I also track my physical movement. This can be as simple as working towards my step count goal or as extreme as kickboxing. I have a personal goal of 9,000 steps per day. Kickboxing is my newest coping skill; Kickboxing allows me to release any built-up energy in a safe space, create healthy relationships with those at the gym, and it creates a positive activity that I attend regularly. I also like hiking; Outdoor activities, especially including sunlight, are known to boost serotonin levels. Whatever the physical movement, exercise has been proven to stimulate our minds and create positive benefits for those recovering from a mental illness.
Ensuring I have a least one positive social interaction a day helps me to counteract the negative self-talk and helps me to avoid isolation (which I have a tendency of when I am not at my best). This can be as simple as a phone call or a positive interaction with someone at work. It can also include going out and catching up with a friend or attending a community event. I really have to push myself on this one on those really bad days. If I feel myself wanting to isolate, I make plans with a friend to go out and grab something to eat as soon as our schedules coordinate. This aligns with doing a fun activity as well, which can be any healthy activity that brings you joy.
I normally accomplish this with someone else, however, I’m not always able to. When my spare time is limited, or my friends are busy, I tend to play an online game or cuddle up and watch one of my favorite shows. Both of these encourage positive actions and positive thinking, which leads us to have a more positive outlook as we continue on our journey of recovery.
Last but not least, sleep hygiene is crucial for me to stay healthy. My mother has always determined that I am overtired if I am not feeling well. I aim to get eight hours of sleep a night, with a minimum of seven. Thanks to technology I am able to automatically track this with an app, but any method of recording works. I coordinate activities and utilize time managements skills to allow the proper time for sleep every night. If I am not able to get at least seven hours that night, I plan to take a nap or make up for it the next night. My app also sends me a weekly summary with my average hours of sleep per night. The recommended sleep needed can vary, but I am confident you will see a positive change in your mood by just simply practicing this coping skill.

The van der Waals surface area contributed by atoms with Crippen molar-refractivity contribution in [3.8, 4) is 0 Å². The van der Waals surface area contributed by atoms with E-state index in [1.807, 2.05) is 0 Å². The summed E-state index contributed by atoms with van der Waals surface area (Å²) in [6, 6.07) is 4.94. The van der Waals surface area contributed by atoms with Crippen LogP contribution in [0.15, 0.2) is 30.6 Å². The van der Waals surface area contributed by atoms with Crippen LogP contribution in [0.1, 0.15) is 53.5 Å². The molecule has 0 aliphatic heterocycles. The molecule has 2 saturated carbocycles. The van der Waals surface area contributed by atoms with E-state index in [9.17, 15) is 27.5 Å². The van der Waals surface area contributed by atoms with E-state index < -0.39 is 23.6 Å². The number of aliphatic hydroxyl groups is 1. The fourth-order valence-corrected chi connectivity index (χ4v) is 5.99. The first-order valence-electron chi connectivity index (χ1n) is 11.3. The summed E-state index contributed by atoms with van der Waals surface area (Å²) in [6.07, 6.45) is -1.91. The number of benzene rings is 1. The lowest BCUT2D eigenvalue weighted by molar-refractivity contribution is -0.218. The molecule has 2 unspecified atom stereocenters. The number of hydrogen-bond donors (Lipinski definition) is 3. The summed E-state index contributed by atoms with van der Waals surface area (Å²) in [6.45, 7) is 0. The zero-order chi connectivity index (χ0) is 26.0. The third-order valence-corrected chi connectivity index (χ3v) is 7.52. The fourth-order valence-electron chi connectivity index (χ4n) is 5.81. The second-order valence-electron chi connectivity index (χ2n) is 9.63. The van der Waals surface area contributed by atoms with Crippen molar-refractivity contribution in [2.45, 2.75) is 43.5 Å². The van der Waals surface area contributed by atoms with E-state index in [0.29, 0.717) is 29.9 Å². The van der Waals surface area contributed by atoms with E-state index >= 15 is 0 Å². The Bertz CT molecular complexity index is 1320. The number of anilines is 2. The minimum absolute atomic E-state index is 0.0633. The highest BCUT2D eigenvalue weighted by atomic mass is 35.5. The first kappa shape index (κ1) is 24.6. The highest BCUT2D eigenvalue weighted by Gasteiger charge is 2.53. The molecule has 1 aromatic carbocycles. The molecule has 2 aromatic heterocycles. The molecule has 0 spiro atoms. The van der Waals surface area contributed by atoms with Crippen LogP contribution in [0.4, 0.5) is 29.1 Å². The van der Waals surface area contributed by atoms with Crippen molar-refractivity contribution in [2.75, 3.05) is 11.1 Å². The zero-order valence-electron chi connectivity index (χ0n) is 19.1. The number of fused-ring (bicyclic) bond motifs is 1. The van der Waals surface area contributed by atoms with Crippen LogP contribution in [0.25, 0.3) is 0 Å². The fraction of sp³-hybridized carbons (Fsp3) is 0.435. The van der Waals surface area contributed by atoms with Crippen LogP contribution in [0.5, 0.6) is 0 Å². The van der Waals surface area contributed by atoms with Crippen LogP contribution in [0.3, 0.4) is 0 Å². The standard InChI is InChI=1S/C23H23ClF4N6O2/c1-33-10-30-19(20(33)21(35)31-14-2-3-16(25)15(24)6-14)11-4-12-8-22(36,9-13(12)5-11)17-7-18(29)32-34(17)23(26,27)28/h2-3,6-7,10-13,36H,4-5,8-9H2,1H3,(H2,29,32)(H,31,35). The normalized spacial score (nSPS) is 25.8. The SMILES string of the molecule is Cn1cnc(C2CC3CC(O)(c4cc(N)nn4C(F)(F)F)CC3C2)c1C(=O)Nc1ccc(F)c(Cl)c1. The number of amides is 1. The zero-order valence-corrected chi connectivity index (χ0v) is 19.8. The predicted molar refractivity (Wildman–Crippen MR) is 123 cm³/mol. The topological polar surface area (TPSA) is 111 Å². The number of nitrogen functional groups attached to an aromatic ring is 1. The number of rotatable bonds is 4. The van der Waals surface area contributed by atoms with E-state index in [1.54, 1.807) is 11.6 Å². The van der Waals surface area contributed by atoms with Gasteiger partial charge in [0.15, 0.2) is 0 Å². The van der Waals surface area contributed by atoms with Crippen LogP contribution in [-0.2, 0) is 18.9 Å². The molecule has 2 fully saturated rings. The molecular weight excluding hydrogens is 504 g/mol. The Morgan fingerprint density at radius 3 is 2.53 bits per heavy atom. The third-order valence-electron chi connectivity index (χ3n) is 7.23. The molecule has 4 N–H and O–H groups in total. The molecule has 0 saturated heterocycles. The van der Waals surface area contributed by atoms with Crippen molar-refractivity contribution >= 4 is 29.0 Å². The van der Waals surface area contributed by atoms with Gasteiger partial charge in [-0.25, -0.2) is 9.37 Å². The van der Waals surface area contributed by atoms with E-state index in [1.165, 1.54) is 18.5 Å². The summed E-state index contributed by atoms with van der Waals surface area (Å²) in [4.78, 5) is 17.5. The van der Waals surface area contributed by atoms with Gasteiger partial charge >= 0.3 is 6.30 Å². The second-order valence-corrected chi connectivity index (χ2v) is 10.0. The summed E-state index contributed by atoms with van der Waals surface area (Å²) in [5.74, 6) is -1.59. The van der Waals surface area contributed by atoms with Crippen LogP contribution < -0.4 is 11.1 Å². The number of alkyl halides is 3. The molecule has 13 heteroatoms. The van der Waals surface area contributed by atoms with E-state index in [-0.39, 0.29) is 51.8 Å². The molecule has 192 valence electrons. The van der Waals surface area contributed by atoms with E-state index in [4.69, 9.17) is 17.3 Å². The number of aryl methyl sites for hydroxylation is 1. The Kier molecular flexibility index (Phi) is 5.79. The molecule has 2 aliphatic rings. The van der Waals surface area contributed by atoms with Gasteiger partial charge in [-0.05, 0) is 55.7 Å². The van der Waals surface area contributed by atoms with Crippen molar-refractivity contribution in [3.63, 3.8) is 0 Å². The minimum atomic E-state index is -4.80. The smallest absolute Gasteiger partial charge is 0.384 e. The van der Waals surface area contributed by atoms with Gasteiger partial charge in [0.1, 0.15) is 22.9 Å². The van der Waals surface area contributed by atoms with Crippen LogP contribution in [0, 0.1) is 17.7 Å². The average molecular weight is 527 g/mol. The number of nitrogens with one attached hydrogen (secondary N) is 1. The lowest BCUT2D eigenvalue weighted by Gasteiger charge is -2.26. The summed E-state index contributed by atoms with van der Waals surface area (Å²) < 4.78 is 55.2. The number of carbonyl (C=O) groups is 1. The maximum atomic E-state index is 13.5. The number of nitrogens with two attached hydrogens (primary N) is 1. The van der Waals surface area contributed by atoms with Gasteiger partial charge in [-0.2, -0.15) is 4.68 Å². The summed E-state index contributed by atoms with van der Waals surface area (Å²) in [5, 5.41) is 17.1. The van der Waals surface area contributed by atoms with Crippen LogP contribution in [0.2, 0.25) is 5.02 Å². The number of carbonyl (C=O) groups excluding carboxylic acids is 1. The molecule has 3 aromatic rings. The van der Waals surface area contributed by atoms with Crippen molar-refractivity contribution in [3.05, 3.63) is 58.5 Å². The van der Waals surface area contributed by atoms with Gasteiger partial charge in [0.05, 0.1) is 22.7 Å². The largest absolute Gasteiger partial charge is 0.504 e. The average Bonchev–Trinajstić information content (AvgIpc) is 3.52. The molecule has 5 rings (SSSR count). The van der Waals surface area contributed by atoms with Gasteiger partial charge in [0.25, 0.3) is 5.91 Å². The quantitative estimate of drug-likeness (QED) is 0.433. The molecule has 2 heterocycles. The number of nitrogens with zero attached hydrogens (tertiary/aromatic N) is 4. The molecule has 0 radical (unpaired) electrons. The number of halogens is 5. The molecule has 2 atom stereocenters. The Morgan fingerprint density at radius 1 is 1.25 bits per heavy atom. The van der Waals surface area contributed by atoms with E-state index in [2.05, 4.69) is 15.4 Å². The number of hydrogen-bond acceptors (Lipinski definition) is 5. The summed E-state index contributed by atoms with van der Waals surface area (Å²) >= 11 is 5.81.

I hope that this article has helped anyone reading it gain a few coping skills or has possibly sparked some ideas for new ones. I encourage trying these out and finding personal variations, as all our journeys are different. We are individuals and we need individualized coping skills. Mental illness or not, these tools can benefit anyone and assist us is living healthy lives. I wish you the best in your recovery, and never give up hope!
Courtney Maupin is a proud advocate of NAMI. She has been a part of NAMI Colorado since 2010; She started out attending NAMI Connection Recovery Support Groups during her own journey to recovery. She later went on to become a Connections Facilitator and is presently an ‘In Our Own Voice’ presenter. Courtney works in sales, and in her free time she loves to write, model and kick-box.